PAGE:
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Give me that hand of yours, to kiss.

Paul. O, patience;

The statue is but newly fix'd, the colour's

Not dry.

Cam. My lord, your sorrow was too sore laid on; Which sixteen winters cannot blow away,

So many summers, dry: scarce any joy

Did ever so long live; no sorrow,

But kill'd itself much sooner.

Pol. Dear my brother,

Let him, that was the cause of this, have power
To take off so much grief from you, as he
Will piece up in himself.

Paul. Indeed, my lord,

If I had thought, the sight of my poor image
Would thus have wrought you, (for the stone is mine,)
I'd not have show'd it.

Leon. Do not draw the curtain.

Paul. No longer shall you gaze on't; lest your fancy May think anon, it moves.

Leon. Let be, let be.

Would I were dead, but that, methinks, already—

What was he, that did make it?-See, my lord,

Would you not deem, it breath'd? and that those veins Did verily bear blood?

Pol. Masterly done:

The very life seems warm upon

her lip.

Leon. The fixure of her eye has motion in't,

As we are mock'd with art.

Paul. I'll draw the curtain;

My lord's almost so far transported, that

He'll think anon, it lives.

Leon. O sweet Paulina,

Make me to think so twenty years together;

No settled senses of the world can match
The pleasure of that madness. Let't alone.

Paul. I am sorry, sir, I have thus far stirr'd you: but I could afflict you further.

Leon. Do, Paulina;

For this affliction has a taste as sweet

As any cordial comfort.-Still, methinks,

There is an air comes from her: What fine chizzel

Could ever yet cut breath? Let no man mock me,
For I will kiss her.

Paul. Good my lord, forbear:

The ruddiness upon her lip is wet;

You'll mar it, if you kiss it; stain your own
With oily painting: Shall I draw the curtain ?
Leon. No, not these twenty years.

Per. So long could I
Stand by, a looker on.

Paul. Either forbear,

Quit presently the chapel; or resolve you
For more amazement: If you can behold it,
I'll make the statue move indeed; descend,

And take you by the hand: but then you'll think,
(Which I protest against,) I am assisted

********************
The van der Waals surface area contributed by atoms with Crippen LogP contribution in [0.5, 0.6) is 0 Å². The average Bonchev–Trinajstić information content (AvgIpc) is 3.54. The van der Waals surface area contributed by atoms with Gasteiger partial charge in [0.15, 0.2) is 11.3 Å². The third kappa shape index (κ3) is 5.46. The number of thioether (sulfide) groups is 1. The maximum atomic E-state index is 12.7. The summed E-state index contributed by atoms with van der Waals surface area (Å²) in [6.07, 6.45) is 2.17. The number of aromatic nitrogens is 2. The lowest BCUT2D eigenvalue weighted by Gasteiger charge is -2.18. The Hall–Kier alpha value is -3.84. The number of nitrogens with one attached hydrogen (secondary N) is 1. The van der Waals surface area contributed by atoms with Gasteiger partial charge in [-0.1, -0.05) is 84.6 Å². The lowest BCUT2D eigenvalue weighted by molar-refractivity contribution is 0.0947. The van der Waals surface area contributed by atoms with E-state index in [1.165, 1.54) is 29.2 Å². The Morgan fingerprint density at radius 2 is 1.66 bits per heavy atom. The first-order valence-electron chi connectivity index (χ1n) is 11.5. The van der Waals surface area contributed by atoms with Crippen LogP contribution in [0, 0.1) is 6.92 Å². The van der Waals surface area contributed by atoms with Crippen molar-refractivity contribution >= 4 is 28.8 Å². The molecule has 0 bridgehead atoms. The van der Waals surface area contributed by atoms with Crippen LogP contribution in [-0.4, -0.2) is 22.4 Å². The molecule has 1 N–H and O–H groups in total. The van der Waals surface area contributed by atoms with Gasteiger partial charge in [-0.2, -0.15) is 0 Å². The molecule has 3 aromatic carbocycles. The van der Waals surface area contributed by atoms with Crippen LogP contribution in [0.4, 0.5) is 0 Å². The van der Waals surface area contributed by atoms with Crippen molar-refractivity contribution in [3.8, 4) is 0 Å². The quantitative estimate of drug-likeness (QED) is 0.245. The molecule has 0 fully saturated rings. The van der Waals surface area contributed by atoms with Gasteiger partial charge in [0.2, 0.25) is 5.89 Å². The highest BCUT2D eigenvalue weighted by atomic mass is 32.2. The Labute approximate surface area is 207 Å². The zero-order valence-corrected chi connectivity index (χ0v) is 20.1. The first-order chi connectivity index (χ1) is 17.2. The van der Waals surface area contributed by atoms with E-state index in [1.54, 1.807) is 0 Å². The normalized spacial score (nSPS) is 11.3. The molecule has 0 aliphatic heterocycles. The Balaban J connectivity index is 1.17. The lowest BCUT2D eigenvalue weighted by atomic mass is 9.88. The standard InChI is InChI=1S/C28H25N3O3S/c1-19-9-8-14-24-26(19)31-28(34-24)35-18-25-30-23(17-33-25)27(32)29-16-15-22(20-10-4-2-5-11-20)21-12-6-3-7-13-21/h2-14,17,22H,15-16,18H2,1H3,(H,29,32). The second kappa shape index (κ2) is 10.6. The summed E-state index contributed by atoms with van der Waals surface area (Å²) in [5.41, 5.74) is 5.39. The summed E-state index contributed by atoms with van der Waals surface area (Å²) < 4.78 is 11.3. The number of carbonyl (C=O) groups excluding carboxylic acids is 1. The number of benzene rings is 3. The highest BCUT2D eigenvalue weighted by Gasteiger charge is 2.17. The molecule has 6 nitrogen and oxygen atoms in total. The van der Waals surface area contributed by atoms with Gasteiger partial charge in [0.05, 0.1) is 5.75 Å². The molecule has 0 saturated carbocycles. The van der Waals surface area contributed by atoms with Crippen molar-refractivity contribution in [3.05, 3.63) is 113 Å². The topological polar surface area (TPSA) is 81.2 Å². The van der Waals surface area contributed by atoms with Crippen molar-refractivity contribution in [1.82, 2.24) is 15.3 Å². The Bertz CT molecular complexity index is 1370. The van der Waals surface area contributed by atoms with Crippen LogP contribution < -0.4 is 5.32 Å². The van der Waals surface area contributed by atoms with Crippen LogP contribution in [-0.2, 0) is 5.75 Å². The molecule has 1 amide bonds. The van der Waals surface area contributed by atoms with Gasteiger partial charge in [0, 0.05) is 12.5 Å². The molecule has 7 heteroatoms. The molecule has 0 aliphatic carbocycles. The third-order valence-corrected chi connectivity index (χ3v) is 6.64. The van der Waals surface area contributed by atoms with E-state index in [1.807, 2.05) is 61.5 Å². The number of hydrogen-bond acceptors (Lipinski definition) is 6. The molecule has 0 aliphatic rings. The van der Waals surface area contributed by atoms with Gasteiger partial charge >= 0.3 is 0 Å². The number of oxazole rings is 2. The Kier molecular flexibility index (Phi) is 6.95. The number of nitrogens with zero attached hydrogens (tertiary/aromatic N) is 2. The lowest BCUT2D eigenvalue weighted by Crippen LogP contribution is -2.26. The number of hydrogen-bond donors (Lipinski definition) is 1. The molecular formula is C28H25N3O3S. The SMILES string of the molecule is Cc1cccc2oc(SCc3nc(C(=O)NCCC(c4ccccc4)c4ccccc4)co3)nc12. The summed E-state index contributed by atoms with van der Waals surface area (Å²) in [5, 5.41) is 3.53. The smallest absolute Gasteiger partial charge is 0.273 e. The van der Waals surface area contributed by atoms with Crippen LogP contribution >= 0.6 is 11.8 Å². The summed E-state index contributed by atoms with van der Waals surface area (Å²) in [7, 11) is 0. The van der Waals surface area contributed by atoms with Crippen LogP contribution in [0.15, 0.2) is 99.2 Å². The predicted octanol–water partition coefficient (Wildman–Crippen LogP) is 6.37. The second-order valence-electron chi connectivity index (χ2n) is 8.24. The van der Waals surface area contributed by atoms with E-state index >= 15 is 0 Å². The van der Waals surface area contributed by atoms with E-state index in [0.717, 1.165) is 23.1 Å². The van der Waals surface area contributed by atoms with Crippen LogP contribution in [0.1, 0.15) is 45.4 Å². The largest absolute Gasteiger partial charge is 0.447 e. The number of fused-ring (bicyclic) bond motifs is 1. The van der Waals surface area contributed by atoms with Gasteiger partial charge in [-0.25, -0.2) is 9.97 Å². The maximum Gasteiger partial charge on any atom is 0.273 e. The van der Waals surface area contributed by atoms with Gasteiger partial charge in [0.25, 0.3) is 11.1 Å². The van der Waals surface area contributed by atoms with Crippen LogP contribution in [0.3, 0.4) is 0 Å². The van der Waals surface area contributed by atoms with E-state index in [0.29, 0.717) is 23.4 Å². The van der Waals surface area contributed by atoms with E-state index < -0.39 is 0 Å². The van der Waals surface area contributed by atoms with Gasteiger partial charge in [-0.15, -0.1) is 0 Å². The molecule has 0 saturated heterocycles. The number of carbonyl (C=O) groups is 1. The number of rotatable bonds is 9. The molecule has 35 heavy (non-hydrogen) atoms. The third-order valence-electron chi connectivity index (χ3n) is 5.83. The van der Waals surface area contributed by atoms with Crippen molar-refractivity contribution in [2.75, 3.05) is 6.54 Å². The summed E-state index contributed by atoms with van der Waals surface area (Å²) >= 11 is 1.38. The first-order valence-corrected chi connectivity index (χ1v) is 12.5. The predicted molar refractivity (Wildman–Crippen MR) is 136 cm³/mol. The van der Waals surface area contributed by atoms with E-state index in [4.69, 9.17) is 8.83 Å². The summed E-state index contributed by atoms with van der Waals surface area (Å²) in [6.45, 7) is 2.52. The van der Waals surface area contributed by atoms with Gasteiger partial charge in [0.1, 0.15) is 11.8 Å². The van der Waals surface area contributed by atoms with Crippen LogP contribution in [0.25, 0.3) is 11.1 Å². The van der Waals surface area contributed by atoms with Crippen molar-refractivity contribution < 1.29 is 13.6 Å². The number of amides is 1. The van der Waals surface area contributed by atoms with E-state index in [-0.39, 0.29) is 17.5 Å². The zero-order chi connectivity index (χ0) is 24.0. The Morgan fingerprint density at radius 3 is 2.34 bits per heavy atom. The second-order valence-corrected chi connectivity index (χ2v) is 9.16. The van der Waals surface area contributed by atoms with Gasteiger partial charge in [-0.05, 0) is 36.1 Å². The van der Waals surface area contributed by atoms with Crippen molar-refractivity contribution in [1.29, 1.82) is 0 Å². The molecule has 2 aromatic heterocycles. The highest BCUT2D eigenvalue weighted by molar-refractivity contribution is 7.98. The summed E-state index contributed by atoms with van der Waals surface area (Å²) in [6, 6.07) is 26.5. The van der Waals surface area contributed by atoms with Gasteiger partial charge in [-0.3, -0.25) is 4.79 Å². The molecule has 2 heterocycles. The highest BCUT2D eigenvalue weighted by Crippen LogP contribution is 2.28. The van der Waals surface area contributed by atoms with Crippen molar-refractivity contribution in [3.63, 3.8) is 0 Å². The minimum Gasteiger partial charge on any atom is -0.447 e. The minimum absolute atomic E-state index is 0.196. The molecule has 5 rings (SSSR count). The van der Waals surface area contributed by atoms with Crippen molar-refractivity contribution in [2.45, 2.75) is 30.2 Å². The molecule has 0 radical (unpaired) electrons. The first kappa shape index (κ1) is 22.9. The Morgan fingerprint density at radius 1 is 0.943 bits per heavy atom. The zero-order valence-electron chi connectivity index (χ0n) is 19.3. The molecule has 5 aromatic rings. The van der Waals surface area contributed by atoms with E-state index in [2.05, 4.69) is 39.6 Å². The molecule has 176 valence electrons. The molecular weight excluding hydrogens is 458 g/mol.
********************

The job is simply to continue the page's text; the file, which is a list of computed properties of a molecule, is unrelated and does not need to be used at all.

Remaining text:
By wicked powers.

Leon. What you can make her do,

I am content to look on: what to speak,
I am content to hear; for 'tis as easy

To make her speak, as move.

Paul. It is requir'd,

You do awake your faith: Then, all stand still;

Or those, that think it is unlawful business

I am about, let them depart.

Leon. Proceed;

No foot shall stir.

Paul. Musick; awake her: strike.


'Tis time; descend; be stone no more: approach;
Strike all that look upon with marvel. Come;
I'll fill your grave up: stir; nay, come away;
Bequeath to death your numbness, for from him
Dear life redeems you. You perceive, she stirs :
[HERMIONE comes down from the Pedestal.

Start not her actions shall be holy, as,
You hear, my spell is lawful: do not shun her,
Until you see her die again; for then

You kill her double: Nay, present your hand:

When she was young, you woo'd her; now, in age,
Is she become the suitor.

Leon. O, she's warm!

If this be magick, let it be an art

Lawful as eating.

Pol. She embraces him.

Cam. She hangs about his neck;

If she pertain to life, let her speak too.

[Embracing her.

Pol. Ay, and make't manifest where she has liv'd,

Or, how stolen from the dead?

Paul. That she is living,

Were it but told you, should be hooted at

Like an old tale; but it appears, she lives,

Though yet she speak not. Mark a little while.—
Please you to interpose, fair madam; kneel,

And pray your mother's blessing.-Turn, good lady;


Our Perdita is found.

[Presenting PERDITA, who kneels to HERMIONE.

Her. You gods, look down,

And from your sacred vials pour your graces

Upon my daughter's head!-Tell me, mine own,

Where hast thou been preserv'd? where liv'd? how found Thy father's court? for thou shalt hear, that I,—

Knowing by Paulina, that the oracle

Gave hope thou wast in being,-have preserv'd
Myself, to see the issue.

Paul. There's time enough for that;

Lest they desire, upon this push to trouble
Your joys with like relation.-Go together,
You precious winners all; your exultation
Partake to every one. I, an old turtle,

Will wing me to some wither'd bough; and there
My mate, that's never to be found again,
Lament, till I am lost.

Leon. O peace, Paulina;

Thou should'st a husband take by my consent,

As I, by thine, a wife: this is a match,

And made between's by vows. Thou hast found mine;

But how, is to be question'd: for I saw her,

As I thought, dead; and have, in vain, said many

A prayer upon her grave: I'll not seek far

(For him, I partly know his mind,) to find thee

An honourable husband :-Come, Camillo,

And take her by the hand: whose worth, and honesty,
Is richly noted; and here justified

By us, a pair of kings.-Let's from this place.
What?-Look upon my brother :-both your pardons,

That e'er I put between your holy looks
My ill suspicion.-This your son-in-law,

And son unto the king, (whom heavens directing,)
Is troth-plight to your daughter.-Good Paulina,
Lead us from hence; where we may leisurely
Each one demand, and answer to his part
Perform'd in this wide gap of time, since first
We were dissever'd: Hastily lead away.


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